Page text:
The Notre Dame head coaches who additionally performed school soccer
It’s amazing that, despite its rich history, Notre Dame only had six former college football players as head coaches. To make it even more amazing, you have to go back to the very beginning of the program’s coaching history to find half of them. In addition, it has been 36 years since the Irish had a former college player as their head coach. With Brian Kelly only four wins away from overtaking Knute Rockne on the program’s all-time list, it doesn’t look like the Irish will be adding to that shortlist anytime soon.
Whichever ex-college football player ends up as Notre Dame’s head coach will join a rare company. We’re talking about three pieces in the 19th and 20th centuries, and none is coming in the 21st century. Until then, Irish fans will have to settle for these men who have a rare honor in South Bend:
Gerry Faust was a quarterback for Dayton in 1956 and 1957. In 20 games, he threw 756 yards and four touchdowns while running for two more touchdowns, but he also threw 13 interceptions. From 1981 to 1985 he coached the Irish to a 30-26-1 record and split two bowl games.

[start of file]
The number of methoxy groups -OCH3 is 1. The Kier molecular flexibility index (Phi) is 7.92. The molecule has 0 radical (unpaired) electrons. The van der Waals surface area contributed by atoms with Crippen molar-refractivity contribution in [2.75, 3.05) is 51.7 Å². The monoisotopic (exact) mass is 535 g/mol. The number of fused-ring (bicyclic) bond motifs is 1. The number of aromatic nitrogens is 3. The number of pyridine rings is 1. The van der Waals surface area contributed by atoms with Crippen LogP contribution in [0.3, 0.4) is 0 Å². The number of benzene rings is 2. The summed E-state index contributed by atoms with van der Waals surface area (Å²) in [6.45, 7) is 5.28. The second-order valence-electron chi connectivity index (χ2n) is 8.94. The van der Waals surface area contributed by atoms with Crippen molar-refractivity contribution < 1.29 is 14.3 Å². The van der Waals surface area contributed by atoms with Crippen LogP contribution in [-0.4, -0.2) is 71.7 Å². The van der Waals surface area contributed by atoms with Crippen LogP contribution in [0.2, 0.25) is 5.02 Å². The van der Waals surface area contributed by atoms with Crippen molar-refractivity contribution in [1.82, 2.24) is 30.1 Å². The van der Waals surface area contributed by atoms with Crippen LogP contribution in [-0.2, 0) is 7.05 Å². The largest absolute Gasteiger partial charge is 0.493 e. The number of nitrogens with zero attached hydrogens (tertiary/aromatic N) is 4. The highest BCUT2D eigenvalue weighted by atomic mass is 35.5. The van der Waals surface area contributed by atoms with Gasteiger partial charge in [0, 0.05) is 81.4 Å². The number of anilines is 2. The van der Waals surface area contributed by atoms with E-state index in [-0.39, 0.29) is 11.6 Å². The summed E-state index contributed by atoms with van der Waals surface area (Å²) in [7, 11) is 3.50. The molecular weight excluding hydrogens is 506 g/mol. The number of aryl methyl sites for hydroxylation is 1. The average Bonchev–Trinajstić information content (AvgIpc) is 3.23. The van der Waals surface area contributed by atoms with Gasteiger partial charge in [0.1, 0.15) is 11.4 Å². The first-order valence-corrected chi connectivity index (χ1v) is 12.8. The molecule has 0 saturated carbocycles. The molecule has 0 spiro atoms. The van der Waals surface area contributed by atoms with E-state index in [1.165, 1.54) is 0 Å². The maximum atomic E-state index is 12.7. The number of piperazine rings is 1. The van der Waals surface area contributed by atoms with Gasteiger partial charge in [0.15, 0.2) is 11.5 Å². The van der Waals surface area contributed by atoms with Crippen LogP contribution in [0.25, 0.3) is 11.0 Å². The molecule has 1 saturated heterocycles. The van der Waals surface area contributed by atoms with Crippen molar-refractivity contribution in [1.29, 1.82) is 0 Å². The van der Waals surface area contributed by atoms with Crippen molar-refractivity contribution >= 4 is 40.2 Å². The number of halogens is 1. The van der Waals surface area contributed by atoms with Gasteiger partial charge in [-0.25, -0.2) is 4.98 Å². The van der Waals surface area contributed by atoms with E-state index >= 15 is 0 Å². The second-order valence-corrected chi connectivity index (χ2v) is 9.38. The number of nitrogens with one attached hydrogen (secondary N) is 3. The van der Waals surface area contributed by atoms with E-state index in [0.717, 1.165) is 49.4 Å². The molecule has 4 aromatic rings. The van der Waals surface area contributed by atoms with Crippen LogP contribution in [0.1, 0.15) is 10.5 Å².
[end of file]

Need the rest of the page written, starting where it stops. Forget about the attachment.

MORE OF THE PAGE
Terry Brennan was an Irishman who ran back from 1945 to 1948. In 266 attempts, he ran 1,269 yards. He led the Irish off the sidelines to a 32-18 record between 1954 and 1958. During his tenure, Notre Dame had three All-Americans: Al Ecuyer, Ralph Guglielmi and Heisman Trophy winner Paul Hornung.
As one of the four horsemen, Elmer Leyden is a legendary figure in the history of Notre Dame. During the Irish first national championship season in 1924, he ran 445 yards and six touchdowns in 120 tries. He took over both the coaching and athletic office in 1934 and held these positions until 1940, during which time he set a 47-13-3 record. He became the NFL commissioner after leaving Notre Dame and was elected to the College Football Hall of Fame in 1951.
Frank Herring was quarterback at the University of Chicago in 1893 and 1894. When he came to Notre Dame in 1896, people certainly didn’t think his intention was to make university football an official college sport. That’s exactly what happened, and Notre Dame Football’s father had a 12-6-1 record from 1896 to 1898. He was also the athletic director and coached the basketball and baseball teams.
HG Hadden began his college career as a tackle for Michigan in 1894. The next year he came to Notre Dame for his only season as a coach and a 3-1 record. In the loss to Indianapolis Artillery, he served as player-coach.
Before arriving in South Bend in 1894, Morrison was a tackle in Michigan. Notre Dame, which had only established its program seven years earlier, was looking for its first coach with an eye on Michigan manager Charles Baird. Instead, Baird sent Morrison, who paid Notre Dame $ 40 (about $ 1,200 today) for two weeks of work. His intense focus on conditioning earned him a 3-1-1 record.